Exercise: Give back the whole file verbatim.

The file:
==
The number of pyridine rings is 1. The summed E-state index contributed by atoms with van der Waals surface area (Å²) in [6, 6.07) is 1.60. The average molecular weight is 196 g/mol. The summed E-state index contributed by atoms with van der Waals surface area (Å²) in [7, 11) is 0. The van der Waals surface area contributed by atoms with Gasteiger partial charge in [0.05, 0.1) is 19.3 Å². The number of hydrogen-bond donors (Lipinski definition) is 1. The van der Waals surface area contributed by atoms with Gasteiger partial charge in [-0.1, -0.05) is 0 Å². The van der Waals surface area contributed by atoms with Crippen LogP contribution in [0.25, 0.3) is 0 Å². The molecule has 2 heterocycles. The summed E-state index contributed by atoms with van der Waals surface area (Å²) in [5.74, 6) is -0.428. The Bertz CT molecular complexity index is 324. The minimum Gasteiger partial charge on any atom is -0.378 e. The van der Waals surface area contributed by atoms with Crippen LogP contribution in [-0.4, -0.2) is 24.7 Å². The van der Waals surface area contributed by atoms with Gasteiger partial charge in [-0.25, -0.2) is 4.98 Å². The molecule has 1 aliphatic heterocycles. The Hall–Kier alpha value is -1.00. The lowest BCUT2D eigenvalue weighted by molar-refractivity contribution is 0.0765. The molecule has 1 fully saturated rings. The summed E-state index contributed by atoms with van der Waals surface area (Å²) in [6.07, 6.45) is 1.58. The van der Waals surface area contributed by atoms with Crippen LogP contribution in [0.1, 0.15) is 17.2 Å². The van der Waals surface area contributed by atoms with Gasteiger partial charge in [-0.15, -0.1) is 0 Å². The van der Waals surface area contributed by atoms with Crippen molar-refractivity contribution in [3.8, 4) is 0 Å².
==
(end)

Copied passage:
The number of pyridine rings is 1. The summed E-state index contributed by atoms with van der Waals surface area (Å²) in [6, 6.07) is 1.60. The average molecular weight is 196 g/mol. The summed E-state index contributed by atoms with van der Waals surface area (Å²) in [7, 11) is 0. The van der Waals surface area contributed by atoms with Gasteiger partial charge in [0.05, 0.1) is 19.3 Å². The number of hydrogen-bond donors (Lipinski definition) is 1. The van der Waals surface area contributed by atoms with Gasteiger partial charge in [-0.1, -0.05) is 0 Å². The van der Waals surface area contributed by atoms with Crippen LogP contribution in [0.25, 0.3) is 0 Å². The molecule has 2 heterocycles. The summed E-state index contributed by atoms with van der Waals surface area (Å²) in [5.74, 6) is -0.428. The Bertz CT molecular complexity index is 324. The minimum Gasteiger partial charge on any atom is -0.378 e. The van der Waals surface area contributed by atoms with Crippen LogP contribution in [-0.4, -0.2) is 24.7 Å². The van der Waals surface area contributed by atoms with Gasteiger partial charge in [-0.25, -0.2) is 4.98 Å². The molecule has 1 aliphatic heterocycles. The Hall–Kier alpha value is -1.00. The lowest BCUT2D eigenvalue weighted by molar-refractivity contribution is 0.0765. The molecule has 1 fully saturated rings. The summed E-state index contributed by atoms with van der Waals surface area (Å²) in [6.07, 6.45) is 1.58. The van der Waals surface area contributed by atoms with Crippen LogP contribution in [0.1, 0.15) is 17.2 Å². The van der Waals surface area contributed by atoms with Gasteiger partial charge in [-0.15, -0.1) is 0 Å². The van der Waals surface area contributed by atoms with Crippen molar-refractivity contribution in [3.8, 4) is 0 Å².